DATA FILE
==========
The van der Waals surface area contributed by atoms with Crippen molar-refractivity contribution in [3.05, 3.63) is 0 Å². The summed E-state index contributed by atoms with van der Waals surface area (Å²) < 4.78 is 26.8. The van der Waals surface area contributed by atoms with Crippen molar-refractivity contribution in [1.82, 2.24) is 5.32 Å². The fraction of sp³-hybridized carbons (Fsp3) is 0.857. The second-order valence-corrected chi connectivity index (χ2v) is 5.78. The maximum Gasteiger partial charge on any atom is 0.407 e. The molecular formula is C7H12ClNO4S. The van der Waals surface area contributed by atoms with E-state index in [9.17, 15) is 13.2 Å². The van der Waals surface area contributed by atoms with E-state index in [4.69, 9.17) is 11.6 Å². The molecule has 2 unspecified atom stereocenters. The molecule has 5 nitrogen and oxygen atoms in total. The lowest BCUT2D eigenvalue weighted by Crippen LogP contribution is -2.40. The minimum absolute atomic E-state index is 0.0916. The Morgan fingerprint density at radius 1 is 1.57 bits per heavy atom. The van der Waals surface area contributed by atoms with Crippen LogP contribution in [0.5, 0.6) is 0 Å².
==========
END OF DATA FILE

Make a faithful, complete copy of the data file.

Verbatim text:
The van der Waals surface area contributed by atoms with Crippen molar-refractivity contribution in [3.05, 3.63) is 0 Å². The summed E-state index contributed by atoms with van der Waals surface area (Å²) < 4.78 is 26.8. The van der Waals surface area contributed by atoms with Crippen molar-refractivity contribution in [1.82, 2.24) is 5.32 Å². The fraction of sp³-hybridized carbons (Fsp3) is 0.857. The second-order valence-corrected chi connectivity index (χ2v) is 5.78. The maximum Gasteiger partial charge on any atom is 0.407 e. The molecular formula is C7H12ClNO4S. The van der Waals surface area contributed by atoms with E-state index in [9.17, 15) is 13.2 Å². The van der Waals surface area contributed by atoms with E-state index in [4.69, 9.17) is 11.6 Å². The molecule has 2 unspecified atom stereocenters. The molecule has 5 nitrogen and oxygen atoms in total. The lowest BCUT2D eigenvalue weighted by Crippen LogP contribution is -2.40. The minimum absolute atomic E-state index is 0.0916. The Morgan fingerprint density at radius 1 is 1.57 bits per heavy atom. The van der Waals surface area contributed by atoms with Crippen LogP contribution in [0.5, 0.6) is 0 Å².